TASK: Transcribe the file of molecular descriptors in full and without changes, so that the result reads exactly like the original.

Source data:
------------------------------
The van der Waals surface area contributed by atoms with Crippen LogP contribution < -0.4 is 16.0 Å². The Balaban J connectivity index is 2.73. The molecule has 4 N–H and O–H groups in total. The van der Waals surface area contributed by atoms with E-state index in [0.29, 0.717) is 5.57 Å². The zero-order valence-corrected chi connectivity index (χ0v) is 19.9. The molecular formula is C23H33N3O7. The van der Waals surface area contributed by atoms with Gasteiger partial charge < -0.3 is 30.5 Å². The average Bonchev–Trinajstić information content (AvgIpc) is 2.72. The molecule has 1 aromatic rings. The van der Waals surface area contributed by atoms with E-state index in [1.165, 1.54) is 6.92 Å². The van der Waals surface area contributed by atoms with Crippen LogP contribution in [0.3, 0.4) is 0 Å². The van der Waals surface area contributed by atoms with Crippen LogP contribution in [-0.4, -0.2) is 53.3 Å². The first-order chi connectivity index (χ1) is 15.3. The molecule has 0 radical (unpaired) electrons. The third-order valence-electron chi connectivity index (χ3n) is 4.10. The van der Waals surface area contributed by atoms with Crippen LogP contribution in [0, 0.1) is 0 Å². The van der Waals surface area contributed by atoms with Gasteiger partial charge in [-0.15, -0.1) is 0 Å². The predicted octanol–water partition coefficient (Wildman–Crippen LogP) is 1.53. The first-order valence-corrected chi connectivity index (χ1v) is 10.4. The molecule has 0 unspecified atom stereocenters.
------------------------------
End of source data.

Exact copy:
The van der Waals surface area contributed by atoms with Crippen LogP contribution < -0.4 is 16.0 Å². The Balaban J connectivity index is 2.73. The molecule has 4 N–H and O–H groups in total. The van der Waals surface area contributed by atoms with E-state index in [0.29, 0.717) is 5.57 Å². The zero-order valence-corrected chi connectivity index (χ0v) is 19.9. The molecular formula is C23H33N3O7. The van der Waals surface area contributed by atoms with Gasteiger partial charge < -0.3 is 30.5 Å². The average Bonchev–Trinajstić information content (AvgIpc) is 2.72. The molecule has 1 aromatic rings. The van der Waals surface area contributed by atoms with E-state index in [1.165, 1.54) is 6.92 Å². The van der Waals surface area contributed by atoms with Crippen LogP contribution in [0.3, 0.4) is 0 Å². The van der Waals surface area contributed by atoms with Crippen LogP contribution in [-0.4, -0.2) is 53.3 Å². The first-order chi connectivity index (χ1) is 15.3. The molecule has 0 radical (unpaired) electrons. The third-order valence-electron chi connectivity index (χ3n) is 4.10. The van der Waals surface area contributed by atoms with Crippen LogP contribution in [0, 0.1) is 0 Å². The van der Waals surface area contributed by atoms with Gasteiger partial charge in [-0.15, -0.1) is 0 Å². The predicted octanol–water partition coefficient (Wildman–Crippen LogP) is 1.53. The first-order valence-corrected chi connectivity index (χ1v) is 10.4. The molecule has 0 unspecified atom stereocenters.